Paige: It's important: a) because we are social creatures, and we all need people around us. We all deserve to have positive fulfilling relationships. I think it's especially important for people who have had damaging or traumatic relationships to have them for their healing, but also because they deserve them because as humans, we deserve that. 

Also, in good healing relationships, they're not just one way; they're reciprocal. It's not just that I'm supported and loved, but I get to support and love others. I think we all need those experiences as well. 

Lisa: It gives us an opportunity to see ourselves showing up in positive ways in relationships. That can be very healing as well.

Paige: The number one thing I work on with survivors of trauma is helping to reestablish autonomy because trauma takes so much away from us. When we're living with traumatic responses, our behaviors, our emotional reactions often feel so out of our control. We're not really choosing how we're responding to the situation, we're just going into survival mode and doing what we feel like we have to do. 

Healing relationships can be a place for people who have been any kind of trauma, but especially trauma that happens within relationships — to be able to show up the way they want to, and to determine how that relationship is going to go, and have some autonomy there which I think supports overall healing when trauma feels like it takes so much away from us that in healing relationships, I do have control, I do get a say — which I think is really critical to healing overall to feel autonomous.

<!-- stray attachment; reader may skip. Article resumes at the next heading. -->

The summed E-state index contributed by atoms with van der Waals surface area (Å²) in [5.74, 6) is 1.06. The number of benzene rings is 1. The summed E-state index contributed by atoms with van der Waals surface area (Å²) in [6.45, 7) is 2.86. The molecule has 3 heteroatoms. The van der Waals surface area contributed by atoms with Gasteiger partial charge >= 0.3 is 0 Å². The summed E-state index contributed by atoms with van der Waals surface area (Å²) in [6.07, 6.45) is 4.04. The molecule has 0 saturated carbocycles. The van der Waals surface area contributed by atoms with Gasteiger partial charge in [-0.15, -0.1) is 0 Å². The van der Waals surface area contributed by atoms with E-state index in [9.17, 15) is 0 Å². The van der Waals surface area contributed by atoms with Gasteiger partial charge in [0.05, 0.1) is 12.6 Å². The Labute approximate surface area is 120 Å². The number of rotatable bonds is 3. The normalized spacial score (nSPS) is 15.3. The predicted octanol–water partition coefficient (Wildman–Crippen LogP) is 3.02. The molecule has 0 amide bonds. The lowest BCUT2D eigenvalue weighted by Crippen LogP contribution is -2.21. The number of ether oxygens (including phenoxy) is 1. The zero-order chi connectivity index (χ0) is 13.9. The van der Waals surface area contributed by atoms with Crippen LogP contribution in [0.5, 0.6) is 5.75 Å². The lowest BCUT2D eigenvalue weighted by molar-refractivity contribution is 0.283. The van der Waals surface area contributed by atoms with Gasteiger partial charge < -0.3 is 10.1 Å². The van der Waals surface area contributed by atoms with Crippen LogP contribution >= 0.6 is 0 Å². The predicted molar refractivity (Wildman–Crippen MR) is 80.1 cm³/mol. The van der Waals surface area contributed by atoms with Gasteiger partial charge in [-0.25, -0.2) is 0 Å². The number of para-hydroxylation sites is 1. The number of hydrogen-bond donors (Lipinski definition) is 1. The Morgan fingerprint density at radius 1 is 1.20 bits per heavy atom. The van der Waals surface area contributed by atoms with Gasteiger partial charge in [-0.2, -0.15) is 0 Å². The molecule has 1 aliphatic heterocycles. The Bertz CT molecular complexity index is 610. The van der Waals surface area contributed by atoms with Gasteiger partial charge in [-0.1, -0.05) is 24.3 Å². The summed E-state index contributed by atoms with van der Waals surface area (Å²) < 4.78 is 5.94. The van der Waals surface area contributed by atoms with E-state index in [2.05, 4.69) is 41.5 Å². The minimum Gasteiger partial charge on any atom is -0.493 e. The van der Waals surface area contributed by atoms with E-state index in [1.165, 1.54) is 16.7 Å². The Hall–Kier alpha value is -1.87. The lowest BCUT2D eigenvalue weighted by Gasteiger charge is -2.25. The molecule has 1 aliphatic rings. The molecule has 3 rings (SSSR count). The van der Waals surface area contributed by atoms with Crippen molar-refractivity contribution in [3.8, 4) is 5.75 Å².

Lisa: You're bringing up so many important points here. I think maybe for the benefit of our listeners, I think when therapists use the word “trauma”, we're often thinking of different things — just a bad experience. Also, there are different kinds of trauma. There are traumas where your physical safety is threatened, or you are hurt, or you're witnessing something horrible happening to other people. 

There is also such a thing as relational trauma which is a very real trauma, but I feel like we don't talk about that kind of trauma as much. Can you take us just into that? I know we've tried to talk about on past podcasts around trust issues, healthy relationships — but I don't know that we've really unpacked relational trauma on the show before. Can you say more about that? No pressure.

Paige: It is. In general, I use a really expanded definition of relational trauma because I think it's most helpful. But relational traumas are things that happen in the context of relationships that threaten our relational safety — just like violence or natural disasters can threaten our physical safety. I find with my clients often, those are the traumas that are harder to identify for them. But they're like, “Well, my parents are my caregivers. They didn't hit me. They fed me, and they provided a roof over my head. I shouldn't be upset about the other things that happened.”